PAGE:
Part 4: Betsy Harter has been guiding for 16 years, including in the Grand Canyon for Arizona Raft Adventures. But some of her most memorable moments came early in her career guiding canoe trips in Costa Rica.
Part 3: Brad Dimock tells the mysterious tale of Glen and Bessie Hyde who disappeared from their honeymoon trip down the Colorado River in 1928.
Christa Sadler has been guiding for three decades and she’s the author of There’s This River - Grand Canyon Boatman Stories.
A remote campground in southwest New Mexico has recently become a sanctuary for star gazers seeking a pristine night sky at a time when the rapid spread of light pollution prevents more than half of the world's population from seeing the Milky Way.
Photographer and former river guide David Edwards has been boating for more than four decades. He recalls one Grand Canyon river trip in 1984. Two groups had just finished a hike up Havasu Creek when it started to rain.
Thousands of small-scale coffee growers in Central America and Mexico are better off because of fair trade. But the system is fraying at the seams in one of the world's most important coffee-growing regions because of low prices, a damaging fungus and unscrupulous middlemen.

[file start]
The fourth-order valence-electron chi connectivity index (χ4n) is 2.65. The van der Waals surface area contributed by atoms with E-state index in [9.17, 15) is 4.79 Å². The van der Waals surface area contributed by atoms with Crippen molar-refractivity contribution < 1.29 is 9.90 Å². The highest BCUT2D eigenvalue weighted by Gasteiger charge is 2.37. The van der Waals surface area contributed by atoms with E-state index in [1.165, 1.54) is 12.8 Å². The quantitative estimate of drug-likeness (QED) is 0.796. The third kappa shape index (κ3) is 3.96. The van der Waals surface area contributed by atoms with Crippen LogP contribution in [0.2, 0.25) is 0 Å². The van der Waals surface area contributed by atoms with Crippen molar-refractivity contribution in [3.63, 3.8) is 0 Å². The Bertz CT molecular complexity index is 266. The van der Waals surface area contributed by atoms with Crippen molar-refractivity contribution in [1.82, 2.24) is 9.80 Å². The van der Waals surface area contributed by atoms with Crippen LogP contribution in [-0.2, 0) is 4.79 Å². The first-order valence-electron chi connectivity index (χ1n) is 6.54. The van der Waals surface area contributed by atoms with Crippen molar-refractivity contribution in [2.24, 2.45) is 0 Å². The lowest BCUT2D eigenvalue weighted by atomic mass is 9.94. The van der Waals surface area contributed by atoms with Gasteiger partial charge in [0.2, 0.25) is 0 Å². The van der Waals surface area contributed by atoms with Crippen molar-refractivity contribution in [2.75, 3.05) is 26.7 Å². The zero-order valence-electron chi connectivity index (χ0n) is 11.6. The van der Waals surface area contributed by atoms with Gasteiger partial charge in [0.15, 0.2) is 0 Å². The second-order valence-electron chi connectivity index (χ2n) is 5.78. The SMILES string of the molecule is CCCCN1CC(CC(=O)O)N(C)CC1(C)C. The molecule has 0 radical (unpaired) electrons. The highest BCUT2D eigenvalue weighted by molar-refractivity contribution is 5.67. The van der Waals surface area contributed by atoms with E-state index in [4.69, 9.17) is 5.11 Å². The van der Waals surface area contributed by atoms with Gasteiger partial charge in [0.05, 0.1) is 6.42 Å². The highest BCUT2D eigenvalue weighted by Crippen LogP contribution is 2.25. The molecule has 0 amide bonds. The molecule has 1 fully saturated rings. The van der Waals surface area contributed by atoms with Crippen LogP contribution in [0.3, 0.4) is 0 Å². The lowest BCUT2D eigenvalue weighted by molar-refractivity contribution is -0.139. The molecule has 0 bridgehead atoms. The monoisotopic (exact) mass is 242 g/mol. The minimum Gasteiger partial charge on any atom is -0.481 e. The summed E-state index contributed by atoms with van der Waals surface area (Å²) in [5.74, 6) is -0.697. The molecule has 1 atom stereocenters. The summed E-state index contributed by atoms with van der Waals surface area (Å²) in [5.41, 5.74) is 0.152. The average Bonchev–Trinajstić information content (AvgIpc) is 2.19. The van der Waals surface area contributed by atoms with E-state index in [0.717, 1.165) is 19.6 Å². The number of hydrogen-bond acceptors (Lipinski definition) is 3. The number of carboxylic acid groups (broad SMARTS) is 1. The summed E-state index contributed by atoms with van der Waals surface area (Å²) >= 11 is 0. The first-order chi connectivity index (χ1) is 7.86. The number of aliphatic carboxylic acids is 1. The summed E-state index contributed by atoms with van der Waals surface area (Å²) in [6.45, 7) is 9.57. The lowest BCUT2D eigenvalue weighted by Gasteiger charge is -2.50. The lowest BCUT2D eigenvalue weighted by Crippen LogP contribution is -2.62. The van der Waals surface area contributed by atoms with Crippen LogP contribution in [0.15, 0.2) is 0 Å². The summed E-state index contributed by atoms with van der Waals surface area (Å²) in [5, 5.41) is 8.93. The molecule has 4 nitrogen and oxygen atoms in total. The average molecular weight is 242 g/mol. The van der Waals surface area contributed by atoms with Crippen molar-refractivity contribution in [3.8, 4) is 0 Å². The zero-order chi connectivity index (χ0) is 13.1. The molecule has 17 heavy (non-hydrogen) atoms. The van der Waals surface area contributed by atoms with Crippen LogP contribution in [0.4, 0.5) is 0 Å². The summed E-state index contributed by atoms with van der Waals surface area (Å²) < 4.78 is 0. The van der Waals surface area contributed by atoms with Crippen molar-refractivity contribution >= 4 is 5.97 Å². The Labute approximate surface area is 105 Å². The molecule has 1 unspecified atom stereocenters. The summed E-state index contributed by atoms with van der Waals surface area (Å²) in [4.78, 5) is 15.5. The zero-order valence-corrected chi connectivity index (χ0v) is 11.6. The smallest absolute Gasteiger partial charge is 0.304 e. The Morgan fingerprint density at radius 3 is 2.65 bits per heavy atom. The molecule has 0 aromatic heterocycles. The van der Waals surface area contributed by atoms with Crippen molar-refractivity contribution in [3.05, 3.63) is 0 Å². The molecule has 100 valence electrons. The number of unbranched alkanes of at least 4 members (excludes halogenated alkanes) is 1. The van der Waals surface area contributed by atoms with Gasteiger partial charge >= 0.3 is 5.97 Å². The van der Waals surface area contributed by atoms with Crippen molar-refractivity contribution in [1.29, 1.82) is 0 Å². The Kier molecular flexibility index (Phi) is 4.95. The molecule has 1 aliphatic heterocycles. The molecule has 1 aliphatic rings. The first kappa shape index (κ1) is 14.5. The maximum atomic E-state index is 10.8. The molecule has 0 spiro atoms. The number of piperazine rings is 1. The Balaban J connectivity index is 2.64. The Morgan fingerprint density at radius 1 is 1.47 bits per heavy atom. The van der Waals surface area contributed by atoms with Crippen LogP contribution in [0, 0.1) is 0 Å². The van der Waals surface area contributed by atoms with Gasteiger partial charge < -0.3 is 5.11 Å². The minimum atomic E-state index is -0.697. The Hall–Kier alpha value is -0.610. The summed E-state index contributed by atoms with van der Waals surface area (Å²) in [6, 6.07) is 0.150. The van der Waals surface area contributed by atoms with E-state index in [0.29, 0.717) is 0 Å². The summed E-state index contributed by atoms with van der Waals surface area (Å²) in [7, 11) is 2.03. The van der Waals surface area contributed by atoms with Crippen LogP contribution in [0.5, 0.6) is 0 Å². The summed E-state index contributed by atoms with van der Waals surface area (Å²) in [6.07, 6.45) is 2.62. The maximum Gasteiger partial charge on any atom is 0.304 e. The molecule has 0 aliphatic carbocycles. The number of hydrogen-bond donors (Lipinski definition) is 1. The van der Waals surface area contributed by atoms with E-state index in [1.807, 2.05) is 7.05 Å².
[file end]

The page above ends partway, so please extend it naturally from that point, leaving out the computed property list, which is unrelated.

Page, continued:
Residents of Vado, New Mexico are filling the potholes in their dirt roads with recycled roof shingles. It's a temporary solution for an ongoing problem in colonias across the U.S./Mexico border.
Grand Canyon National Park is trying to move past a scathing sexual misconduct report released in January by the Inspector General’s Office. In attempts to change the culture of harassment the agency is investigating just how extensive complaints of sexual harassment have been at national parks, is setting up a confidential hotline and for the first time, is appointing a woman to oversee the park.
The National Park Service turns 100 in August. The centennial should be an occasion to celebrate, but the milestone comes at a time when parks are understaffed and are struggling with a $12 billion maintenance backlog. So park superintendents are worried about the next century and who’s going to visit and pay to maintain the nation’s crown jewels.
The tree is known in government reports as Cottonwood W. It’s somewhere between 100 and 150 years old— and it's dying.